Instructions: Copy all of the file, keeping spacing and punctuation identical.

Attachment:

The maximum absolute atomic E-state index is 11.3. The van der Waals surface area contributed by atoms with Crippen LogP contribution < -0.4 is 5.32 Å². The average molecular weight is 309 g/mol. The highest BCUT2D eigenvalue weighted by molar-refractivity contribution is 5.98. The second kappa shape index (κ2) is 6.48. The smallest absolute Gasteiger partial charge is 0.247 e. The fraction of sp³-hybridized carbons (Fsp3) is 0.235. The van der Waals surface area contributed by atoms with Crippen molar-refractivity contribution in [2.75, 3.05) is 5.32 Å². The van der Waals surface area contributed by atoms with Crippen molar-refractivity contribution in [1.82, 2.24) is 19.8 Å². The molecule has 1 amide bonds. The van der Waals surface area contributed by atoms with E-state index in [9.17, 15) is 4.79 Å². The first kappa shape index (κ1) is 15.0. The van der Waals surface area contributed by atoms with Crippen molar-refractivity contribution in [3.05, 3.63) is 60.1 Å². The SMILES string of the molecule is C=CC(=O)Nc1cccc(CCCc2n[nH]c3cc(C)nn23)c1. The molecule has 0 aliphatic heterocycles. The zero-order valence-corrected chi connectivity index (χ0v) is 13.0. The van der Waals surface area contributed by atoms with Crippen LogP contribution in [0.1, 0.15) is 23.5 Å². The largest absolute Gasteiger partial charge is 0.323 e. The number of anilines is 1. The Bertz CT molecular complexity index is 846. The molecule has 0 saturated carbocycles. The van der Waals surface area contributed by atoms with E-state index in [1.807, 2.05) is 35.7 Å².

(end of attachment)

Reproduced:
The maximum absolute atomic E-state index is 11.3. The van der Waals surface area contributed by atoms with Crippen LogP contribution < -0.4 is 5.32 Å². The average molecular weight is 309 g/mol. The highest BCUT2D eigenvalue weighted by molar-refractivity contribution is 5.98. The second kappa shape index (κ2) is 6.48. The smallest absolute Gasteiger partial charge is 0.247 e. The fraction of sp³-hybridized carbons (Fsp3) is 0.235. The van der Waals surface area contributed by atoms with Crippen molar-refractivity contribution in [2.75, 3.05) is 5.32 Å². The van der Waals surface area contributed by atoms with Crippen molar-refractivity contribution in [1.82, 2.24) is 19.8 Å². The molecule has 1 amide bonds. The van der Waals surface area contributed by atoms with E-state index in [9.17, 15) is 4.79 Å². The first kappa shape index (κ1) is 15.0. The van der Waals surface area contributed by atoms with Crippen molar-refractivity contribution in [3.05, 3.63) is 60.1 Å². The SMILES string of the molecule is C=CC(=O)Nc1cccc(CCCc2n[nH]c3cc(C)nn23)c1. The molecule has 0 aliphatic heterocycles. The zero-order valence-corrected chi connectivity index (χ0v) is 13.0. The van der Waals surface area contributed by atoms with Crippen LogP contribution in [0.1, 0.15) is 23.5 Å². The largest absolute Gasteiger partial charge is 0.323 e. The number of anilines is 1. The Bertz CT molecular complexity index is 846. The molecule has 0 saturated carbocycles. The van der Waals surface area contributed by atoms with E-state index in [1.807, 2.05) is 35.7 Å².